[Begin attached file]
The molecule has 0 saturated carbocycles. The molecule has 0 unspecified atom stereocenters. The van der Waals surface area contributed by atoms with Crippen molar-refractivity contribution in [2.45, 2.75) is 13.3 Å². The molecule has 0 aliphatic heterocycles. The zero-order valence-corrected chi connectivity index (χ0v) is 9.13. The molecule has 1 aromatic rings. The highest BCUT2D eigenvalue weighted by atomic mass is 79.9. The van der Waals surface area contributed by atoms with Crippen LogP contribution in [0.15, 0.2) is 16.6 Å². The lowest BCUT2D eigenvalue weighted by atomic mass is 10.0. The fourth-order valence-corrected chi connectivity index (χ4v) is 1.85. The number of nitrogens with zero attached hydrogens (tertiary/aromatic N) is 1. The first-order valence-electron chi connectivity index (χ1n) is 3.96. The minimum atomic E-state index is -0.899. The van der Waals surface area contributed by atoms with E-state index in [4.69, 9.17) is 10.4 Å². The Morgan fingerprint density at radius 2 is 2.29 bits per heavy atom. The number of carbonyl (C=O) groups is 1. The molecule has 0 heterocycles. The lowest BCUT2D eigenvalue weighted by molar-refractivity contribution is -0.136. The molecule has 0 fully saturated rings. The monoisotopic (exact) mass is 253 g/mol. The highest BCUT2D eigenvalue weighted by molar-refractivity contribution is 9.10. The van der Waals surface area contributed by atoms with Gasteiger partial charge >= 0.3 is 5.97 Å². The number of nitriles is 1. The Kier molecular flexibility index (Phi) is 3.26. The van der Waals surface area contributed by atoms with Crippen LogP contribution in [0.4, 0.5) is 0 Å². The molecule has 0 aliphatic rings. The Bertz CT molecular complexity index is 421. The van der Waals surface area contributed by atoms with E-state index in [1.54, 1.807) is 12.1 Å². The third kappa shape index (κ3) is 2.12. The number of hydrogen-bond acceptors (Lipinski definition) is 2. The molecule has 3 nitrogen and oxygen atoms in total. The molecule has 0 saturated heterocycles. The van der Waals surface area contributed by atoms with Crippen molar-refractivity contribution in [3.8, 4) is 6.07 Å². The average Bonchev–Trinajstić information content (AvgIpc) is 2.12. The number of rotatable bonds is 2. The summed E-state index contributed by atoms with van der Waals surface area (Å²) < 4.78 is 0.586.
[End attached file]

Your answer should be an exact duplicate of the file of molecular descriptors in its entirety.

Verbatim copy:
The molecule has 0 saturated carbocycles. The molecule has 0 unspecified atom stereocenters. The van der Waals surface area contributed by atoms with Crippen molar-refractivity contribution in [2.45, 2.75) is 13.3 Å². The molecule has 0 aliphatic heterocycles. The zero-order valence-corrected chi connectivity index (χ0v) is 9.13. The molecule has 1 aromatic rings. The highest BCUT2D eigenvalue weighted by atomic mass is 79.9. The van der Waals surface area contributed by atoms with Crippen LogP contribution in [0.15, 0.2) is 16.6 Å². The lowest BCUT2D eigenvalue weighted by atomic mass is 10.0. The fourth-order valence-corrected chi connectivity index (χ4v) is 1.85. The number of nitrogens with zero attached hydrogens (tertiary/aromatic N) is 1. The first-order valence-electron chi connectivity index (χ1n) is 3.96. The minimum atomic E-state index is -0.899. The van der Waals surface area contributed by atoms with E-state index in [4.69, 9.17) is 10.4 Å². The Morgan fingerprint density at radius 2 is 2.29 bits per heavy atom. The number of carbonyl (C=O) groups is 1. The molecule has 0 heterocycles. The lowest BCUT2D eigenvalue weighted by molar-refractivity contribution is -0.136. The molecule has 0 fully saturated rings. The monoisotopic (exact) mass is 253 g/mol. The highest BCUT2D eigenvalue weighted by molar-refractivity contribution is 9.10. The van der Waals surface area contributed by atoms with Gasteiger partial charge >= 0.3 is 5.97 Å². The number of nitriles is 1. The Kier molecular flexibility index (Phi) is 3.26. The van der Waals surface area contributed by atoms with Crippen LogP contribution in [0.4, 0.5) is 0 Å². The molecule has 0 aliphatic rings. The Bertz CT molecular complexity index is 421. The van der Waals surface area contributed by atoms with E-state index in [1.54, 1.807) is 12.1 Å². The third kappa shape index (κ3) is 2.12. The number of hydrogen-bond acceptors (Lipinski definition) is 2. The molecule has 3 nitrogen and oxygen atoms in total. The molecule has 0 saturated heterocycles. The van der Waals surface area contributed by atoms with Crippen molar-refractivity contribution in [3.8, 4) is 6.07 Å². The average Bonchev–Trinajstić information content (AvgIpc) is 2.12. The number of rotatable bonds is 2. The summed E-state index contributed by atoms with van der Waals surface area (Å²) < 4.78 is 0.586.